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Sombre Victorian post-mortem photo portraits, Greek warriors rendered in vivid oil, flickering Super 8 reels of childhood birthdays, high-resolution smartphone video of everything under the sun—amid perpetual change, humans have long sought to capture moments and pin them down. Such records become mementos at best: time is ceaseless, and in 2018 it seems to move with greater velocity than ever before, as institutions both great and small that represented the progress and stability of the Western postwar order are in doubt. Of late, to take one example, libraries everywhere are downsizing. This frequently brings a pang and sometimes a protest, whether it's a school library in South Australia closing or the lion-guarded eminence of the New York Public Library threatening to bring in Norman Foster and dispose of the unwieldy stacks. But consider, for a moment, the written word’s long history, and its uneven progress toward the featherweight. In 1791, Isaac Disraeli, father of future British prime minister Benjamin Disraeli, wrote Curiosities of Literature, which walks the reader through the materiality of text itself. The lesson is that people have been upgrading by downsizing since the dawn of time. Cave paintings and the Rosetta Stone gave way to Romans scratching public records into brass. Disraeli recalls how we used to write on shells, bricks, pottery and tiles. The Romans then found use for the peel that grows between the wood and the bark of trees, a sheet they called liber (the root of 'library'; the English word 'book' derives from the Danish bog, the beech-tree—for language, too, mutates and competes and changes). After Disraeli, paper made from wood pulp displaced its handmade, expensive predecessor, laid paper. Pulp paper is generally brittle, acidic and prone to quick fading and deterioration. All this to say: the long view suggests that we can scarcely imagine what form our future written communications may take, or in what script they will appear. Will our descendants still learn to write by hand, will they type, will they simply dictate? Will emojis last out the twenty-first century, and will young back-to-basics zealots proselytise for carving them in stone? Evolution and impermanence are inextricable, two strands of the double helix that is the creep of time. The future is, as yet, unscripted.
Bangkok-based DJ Maft Sai spent much of his life in Australia and the U.K., but the music he fell in love with, and popularised at home and abroad, is Thailand's version of a down-home country jam. Sung in Isaan dialect, luk thunge (literally 'children of the field') and its counterpart molam ('expert song' or 'expert singer') capture the rhythms and tribulations of rural life. The luscious sound of molam, which has been played in the wilds of Thailand and Laos since the 17th century, incorporates a bamboo mouth-organ known as a khaen, whose bass tones have a psychedelic tinge, and sometimes drums and phin (a small lute). In the 1970s, American G.I.'s stationed around Isaan introduced local musicians to rock, soul and funk, and molam songs from this era incorporate riffs from Black Sabbath and The Rolling Stones. In 2009, Maft Sai launched a roving monthly dance party in Bangkok, featuring tunes from this time. Having confirmed a shared enthusiasm, he opened a record store and formed The Paradise Bangkok Molam International Band, a six-piece collective that has performed at Glastonbury and now commands large audiences worldwide. Its 2014 album 21st Century Molam is stacked with outstanding tracks—try 'Sao Sakit Mae'. But 'if you want to see the real-deal', Maft Sai told VICE, 'you have to go to a private party in the country where they kill a cow, the whole village shares it and they play music until 10 in the morning.'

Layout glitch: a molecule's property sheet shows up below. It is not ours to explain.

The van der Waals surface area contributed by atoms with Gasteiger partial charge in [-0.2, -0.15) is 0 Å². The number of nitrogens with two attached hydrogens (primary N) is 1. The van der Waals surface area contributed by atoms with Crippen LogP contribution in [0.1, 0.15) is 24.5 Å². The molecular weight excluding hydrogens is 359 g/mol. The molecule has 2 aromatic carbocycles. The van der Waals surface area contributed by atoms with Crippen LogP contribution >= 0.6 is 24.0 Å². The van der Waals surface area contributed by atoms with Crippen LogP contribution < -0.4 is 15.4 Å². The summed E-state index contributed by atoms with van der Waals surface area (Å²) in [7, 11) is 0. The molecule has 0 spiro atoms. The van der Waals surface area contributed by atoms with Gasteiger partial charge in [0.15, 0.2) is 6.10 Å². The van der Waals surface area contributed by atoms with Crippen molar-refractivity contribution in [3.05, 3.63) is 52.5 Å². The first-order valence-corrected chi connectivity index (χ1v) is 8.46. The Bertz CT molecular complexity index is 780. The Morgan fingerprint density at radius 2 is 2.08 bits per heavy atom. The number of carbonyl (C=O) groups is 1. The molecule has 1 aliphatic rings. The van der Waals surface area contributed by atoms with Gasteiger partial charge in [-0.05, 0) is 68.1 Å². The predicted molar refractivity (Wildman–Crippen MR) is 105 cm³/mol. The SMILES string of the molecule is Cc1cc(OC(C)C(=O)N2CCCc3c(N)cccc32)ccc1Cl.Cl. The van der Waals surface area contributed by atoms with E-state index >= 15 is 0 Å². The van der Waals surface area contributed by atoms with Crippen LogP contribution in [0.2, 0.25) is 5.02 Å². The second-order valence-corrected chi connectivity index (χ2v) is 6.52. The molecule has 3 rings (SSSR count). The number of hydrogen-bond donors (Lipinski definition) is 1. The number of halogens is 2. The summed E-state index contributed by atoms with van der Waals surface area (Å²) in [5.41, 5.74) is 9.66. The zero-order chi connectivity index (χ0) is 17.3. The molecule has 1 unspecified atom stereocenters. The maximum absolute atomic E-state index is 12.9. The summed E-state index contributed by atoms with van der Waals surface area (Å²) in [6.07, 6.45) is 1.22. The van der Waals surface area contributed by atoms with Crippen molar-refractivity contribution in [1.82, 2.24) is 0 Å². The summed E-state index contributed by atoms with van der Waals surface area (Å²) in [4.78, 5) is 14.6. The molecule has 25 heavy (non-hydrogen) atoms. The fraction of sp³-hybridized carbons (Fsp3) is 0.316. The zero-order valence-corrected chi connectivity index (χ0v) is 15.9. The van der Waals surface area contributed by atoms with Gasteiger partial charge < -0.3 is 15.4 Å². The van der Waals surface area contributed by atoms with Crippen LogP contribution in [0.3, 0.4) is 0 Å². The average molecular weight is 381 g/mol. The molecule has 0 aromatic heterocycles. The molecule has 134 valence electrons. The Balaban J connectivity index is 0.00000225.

Together, cowboys and Indians are the ego and the id of Anglo-Saxon identity', writes the Navajo filmmaker Brian Young in a trenchant essay about the slowly changing, yet always complicated and problematic, representation of indigenous American peoples in Hollywood. While Chris Eyre's Smoke Signals (1998) found a wide audience, other talented Native American and First Nations filmmakers are undersung—Young mentions Zacharias Kunuk's Atanarjuat: The Fast Runner (2001), Georgina Lightning's Older Than America (2008), Neil Diamond's Reel Injun (2009), Jeff Barnaby's Rhymes for Young Ghouls (2013) and Sterlin Harjo's This May Be the Last Time (2014). Mekko (2015) is the third narrative feature from the Oklahoma-based Harjo, who is Seminole and Muscogee, and the film provides a powerful, painful tale of incomplete redemption. Rod Rondeaux, a stunt performer and former rodeo star, plays Mekko, cast adrift after serving a 19-year prison sentence for murder. Spurned by his relatives, Mekko wanders through Tulsa and links up with an old chum, Bunnie (Wotko Long), a 'street chief' who presides over a community of homeless Native Americans and who welcomes Mekko into the fold. Zahn McClarnon, who has appeared in the television series Fargo, plays Bill, a homeless man with a forbidding stare. To Mekko, Bill seems to be an estekini, the Creek word for a witch who can take many forms. The film is spare, violent and beautifully rendered, mixing documentary-style colour cinematography with poetic black-and-white interludes. The lead-mining community of Mekko's childhood, now a ghost town due to water contamination, appears as a memory. The present day is a place of soup kitchens and drunken nights. Music by Ryan Beveridge includes a tribal chant in a barroom, traditional drumming by a street musician and a mournful Creek hymn. Harjo's themes of loss, marginalisation and dislocation are plainly presented and reverberate in the mind long after the film ends.
While Marrakech's Bahia Palace and Jardin Majorelle are deservedly well-trod attractions, a quieter but no less visually electrifying experience, La Maison de la Photographie, housed in a refurbished riad in the medina, offers a glimpse into the recent history of this ancient city. More than 8000 original photographs, taken between 1870 and 1950, reveal the rhythms and traditions of Berber culture and the flavour of street life: the Pharmacie sign on the corner of Jemaa el-Fnaa Square, tanners and as-yet-untanned animals, children operating a decorated well. The collection features work by Jean Besancenot, Pierre Boucher, Joseph Bouhsira (who opened one of the city's first photography studios, in the Jewish quarter), Félix (nom de pellicule of Fernand Bidon), Marcelin Flandrin and George Washington Wilson, alongside other documentary curiosities such as a trove of old postcards and Daniel Chicault's 1950s colour film of the High Atlas. Once you've soaked up the sepia, the rooftop terrace beckons, with fragrant mint tea and a spectacular view of modern Marrakech's ombré rooftops. And it’s worth keeping your museum ticket, which also admits you to the Mouassine Mosque, a seventeenth-century Almohad marvel with a gorgeous fountain.